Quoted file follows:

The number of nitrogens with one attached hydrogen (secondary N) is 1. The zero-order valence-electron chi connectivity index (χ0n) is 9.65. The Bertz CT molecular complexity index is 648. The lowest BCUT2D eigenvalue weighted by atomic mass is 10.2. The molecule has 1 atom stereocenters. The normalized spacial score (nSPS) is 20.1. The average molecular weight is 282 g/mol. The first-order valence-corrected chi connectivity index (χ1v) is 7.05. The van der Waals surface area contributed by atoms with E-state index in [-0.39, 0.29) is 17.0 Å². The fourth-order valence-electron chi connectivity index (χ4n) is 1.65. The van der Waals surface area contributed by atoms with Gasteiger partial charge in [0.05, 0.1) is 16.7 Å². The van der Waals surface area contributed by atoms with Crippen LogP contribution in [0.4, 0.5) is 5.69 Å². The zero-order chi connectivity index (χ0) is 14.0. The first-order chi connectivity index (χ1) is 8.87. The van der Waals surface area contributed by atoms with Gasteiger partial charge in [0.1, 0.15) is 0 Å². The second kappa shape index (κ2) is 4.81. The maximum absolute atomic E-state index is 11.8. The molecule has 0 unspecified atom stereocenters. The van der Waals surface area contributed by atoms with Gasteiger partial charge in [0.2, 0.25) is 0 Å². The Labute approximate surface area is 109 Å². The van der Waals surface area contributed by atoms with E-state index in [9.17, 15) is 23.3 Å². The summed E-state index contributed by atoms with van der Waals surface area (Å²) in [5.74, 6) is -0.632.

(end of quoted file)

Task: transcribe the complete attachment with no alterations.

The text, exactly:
The number of nitrogens with one attached hydrogen (secondary N) is 1. The zero-order valence-electron chi connectivity index (χ0n) is 9.65. The Bertz CT molecular complexity index is 648. The lowest BCUT2D eigenvalue weighted by atomic mass is 10.2. The molecule has 1 atom stereocenters. The normalized spacial score (nSPS) is 20.1. The average molecular weight is 282 g/mol. The first-order valence-corrected chi connectivity index (χ1v) is 7.05. The van der Waals surface area contributed by atoms with E-state index in [-0.39, 0.29) is 17.0 Å². The fourth-order valence-electron chi connectivity index (χ4n) is 1.65. The van der Waals surface area contributed by atoms with Gasteiger partial charge in [0.05, 0.1) is 16.7 Å². The van der Waals surface area contributed by atoms with Crippen LogP contribution in [0.4, 0.5) is 5.69 Å². The zero-order chi connectivity index (χ0) is 14.0. The first-order chi connectivity index (χ1) is 8.87. The van der Waals surface area contributed by atoms with Gasteiger partial charge in [0.1, 0.15) is 0 Å². The second kappa shape index (κ2) is 4.81. The maximum absolute atomic E-state index is 11.8. The molecule has 0 unspecified atom stereocenters. The van der Waals surface area contributed by atoms with Gasteiger partial charge in [0.2, 0.25) is 0 Å². The Labute approximate surface area is 109 Å². The van der Waals surface area contributed by atoms with E-state index in [9.17, 15) is 23.3 Å². The summed E-state index contributed by atoms with van der Waals surface area (Å²) in [5.74, 6) is -0.632.